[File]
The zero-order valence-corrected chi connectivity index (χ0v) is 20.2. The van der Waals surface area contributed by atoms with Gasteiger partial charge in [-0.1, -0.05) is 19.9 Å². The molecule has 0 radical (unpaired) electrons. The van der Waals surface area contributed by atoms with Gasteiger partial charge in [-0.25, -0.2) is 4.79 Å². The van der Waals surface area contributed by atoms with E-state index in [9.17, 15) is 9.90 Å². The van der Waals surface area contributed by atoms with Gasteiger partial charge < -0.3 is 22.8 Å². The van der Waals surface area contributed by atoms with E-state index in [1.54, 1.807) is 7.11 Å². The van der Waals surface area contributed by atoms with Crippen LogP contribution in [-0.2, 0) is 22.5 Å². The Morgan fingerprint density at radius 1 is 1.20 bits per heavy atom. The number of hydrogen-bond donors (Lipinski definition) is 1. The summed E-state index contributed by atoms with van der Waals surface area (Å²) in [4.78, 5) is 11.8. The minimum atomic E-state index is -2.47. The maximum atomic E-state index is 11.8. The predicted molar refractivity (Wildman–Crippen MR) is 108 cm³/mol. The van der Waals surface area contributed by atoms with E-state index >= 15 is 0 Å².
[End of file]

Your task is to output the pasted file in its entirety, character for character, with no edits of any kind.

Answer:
The zero-order valence-corrected chi connectivity index (χ0v) is 20.2. The van der Waals surface area contributed by atoms with Gasteiger partial charge in [-0.1, -0.05) is 19.9 Å². The molecule has 0 radical (unpaired) electrons. The van der Waals surface area contributed by atoms with Gasteiger partial charge in [-0.25, -0.2) is 4.79 Å². The van der Waals surface area contributed by atoms with E-state index in [9.17, 15) is 9.90 Å². The van der Waals surface area contributed by atoms with Gasteiger partial charge < -0.3 is 22.8 Å². The van der Waals surface area contributed by atoms with E-state index in [1.54, 1.807) is 7.11 Å². The van der Waals surface area contributed by atoms with Crippen LogP contribution in [-0.2, 0) is 22.5 Å². The Morgan fingerprint density at radius 1 is 1.20 bits per heavy atom. The number of hydrogen-bond donors (Lipinski definition) is 1. The summed E-state index contributed by atoms with van der Waals surface area (Å²) in [4.78, 5) is 11.8. The minimum atomic E-state index is -2.47. The maximum atomic E-state index is 11.8. The predicted molar refractivity (Wildman–Crippen MR) is 108 cm³/mol. The van der Waals surface area contributed by atoms with E-state index >= 15 is 0 Å².